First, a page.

Hawaii Baby Born With Zika And Microcephaly
The first US case of an infant born with microcephaly linked to mosquito-borne Zika virus infection was documented at an Oahu hospital in Hawaii according to a report confirmed by American health authorities.
The Centers for Disease Control and Prevention (CDC) suspected that the birth defect was likely due to a viral infection that the baby acquired while inside the mother's womb.
The mother reportedly fell ill with the virus during her stay in Brazil in May last year.
"The mother likely had Zika infection when she was residing in Brazil in May 2015 and her newborn acquired the infection in the womb. Neither the baby nor the mother was infectious, nor there was never a risk of transmission in Hawaii," said the State Health Department of Hawaii in an official statement as quoted by CNN.
Recently, a dramatic spike of mosquito-borne diseases has plagued the Latin American nation causing a widespread public alarm. As a response, Brazilian health officials delivered a stern warning to Brazilian couples to delay pregnancy as cases of infants born with damaged brains were reportedly caused by the mosquito-borne virus.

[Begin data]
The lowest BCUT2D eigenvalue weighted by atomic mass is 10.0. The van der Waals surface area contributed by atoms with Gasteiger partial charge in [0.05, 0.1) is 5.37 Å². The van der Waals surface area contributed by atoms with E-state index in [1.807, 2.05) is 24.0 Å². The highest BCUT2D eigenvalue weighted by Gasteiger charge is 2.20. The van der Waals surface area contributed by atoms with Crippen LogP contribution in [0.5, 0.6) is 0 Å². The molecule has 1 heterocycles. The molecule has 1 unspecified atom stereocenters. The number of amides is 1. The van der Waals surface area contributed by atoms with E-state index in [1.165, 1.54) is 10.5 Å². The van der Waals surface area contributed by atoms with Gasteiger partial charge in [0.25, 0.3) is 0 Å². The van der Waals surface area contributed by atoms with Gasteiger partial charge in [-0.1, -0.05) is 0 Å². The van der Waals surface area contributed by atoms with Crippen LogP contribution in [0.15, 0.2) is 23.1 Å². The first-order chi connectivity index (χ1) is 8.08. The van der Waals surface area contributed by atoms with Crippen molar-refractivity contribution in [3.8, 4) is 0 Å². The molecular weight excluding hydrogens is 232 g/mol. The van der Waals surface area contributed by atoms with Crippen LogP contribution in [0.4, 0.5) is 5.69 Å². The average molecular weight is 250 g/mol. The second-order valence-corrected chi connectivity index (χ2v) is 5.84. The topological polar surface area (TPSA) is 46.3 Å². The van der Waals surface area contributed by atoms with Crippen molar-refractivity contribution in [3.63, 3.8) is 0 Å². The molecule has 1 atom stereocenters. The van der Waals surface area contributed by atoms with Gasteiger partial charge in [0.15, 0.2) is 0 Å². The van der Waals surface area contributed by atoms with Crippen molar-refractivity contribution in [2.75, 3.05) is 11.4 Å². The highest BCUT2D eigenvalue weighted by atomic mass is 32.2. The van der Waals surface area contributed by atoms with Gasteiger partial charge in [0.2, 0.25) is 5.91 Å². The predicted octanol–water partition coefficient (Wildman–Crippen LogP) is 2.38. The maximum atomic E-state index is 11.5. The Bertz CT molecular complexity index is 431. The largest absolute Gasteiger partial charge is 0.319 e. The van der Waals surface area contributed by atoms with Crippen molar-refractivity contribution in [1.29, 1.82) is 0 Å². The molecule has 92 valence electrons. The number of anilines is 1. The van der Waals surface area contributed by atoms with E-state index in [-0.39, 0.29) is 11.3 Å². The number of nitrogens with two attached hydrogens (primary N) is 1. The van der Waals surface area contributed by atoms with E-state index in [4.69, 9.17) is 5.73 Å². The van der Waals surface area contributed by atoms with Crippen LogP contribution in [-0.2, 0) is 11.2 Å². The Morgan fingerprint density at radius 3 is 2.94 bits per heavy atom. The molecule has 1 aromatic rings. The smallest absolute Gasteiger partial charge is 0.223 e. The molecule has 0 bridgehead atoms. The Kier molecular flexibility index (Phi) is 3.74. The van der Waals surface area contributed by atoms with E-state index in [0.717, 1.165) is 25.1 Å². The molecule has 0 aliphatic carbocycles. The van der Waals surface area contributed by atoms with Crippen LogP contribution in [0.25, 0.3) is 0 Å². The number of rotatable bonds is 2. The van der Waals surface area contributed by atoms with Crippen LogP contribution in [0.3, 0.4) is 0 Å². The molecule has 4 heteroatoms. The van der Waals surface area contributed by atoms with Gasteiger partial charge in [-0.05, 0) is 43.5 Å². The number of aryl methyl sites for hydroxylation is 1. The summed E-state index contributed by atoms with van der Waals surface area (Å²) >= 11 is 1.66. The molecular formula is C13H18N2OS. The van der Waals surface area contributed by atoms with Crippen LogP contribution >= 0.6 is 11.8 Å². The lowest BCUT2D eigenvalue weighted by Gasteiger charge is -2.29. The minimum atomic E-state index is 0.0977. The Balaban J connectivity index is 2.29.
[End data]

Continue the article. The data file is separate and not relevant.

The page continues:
"There's no indication at this point that there's any Zika virus circulating in Hawaii. But I think it's important for us to understand that there are going to be imported cases of Zika to the United States, and we won't be surprised if we start to see some local transmission of the virus," told CDC spokesman Tom Skinner as mentioned in a news report by Al Jazeera.
To avert future cases of Zika virus-related infections, CDC issued travel alert to dissuade US pregnant women from traveling to a number of health-risk Caribbean and Latin American countries with huge documented cases of severe birth defects associated with mosquito-linked viral infections.
The areas covered in the travel alert include places like Brazil, Colombia, El Salvador, French Guiana, Guatemala, Haiti, Honduras, Martinique, Mexico, Panama, Paraguay, Puerto Rico, Suriname, and Venezuela.
According to CBS News, microcephaly is a serious birth defect where the baby's head is smaller than the normal size leading to limited cognitive development or, worse, mental retardation.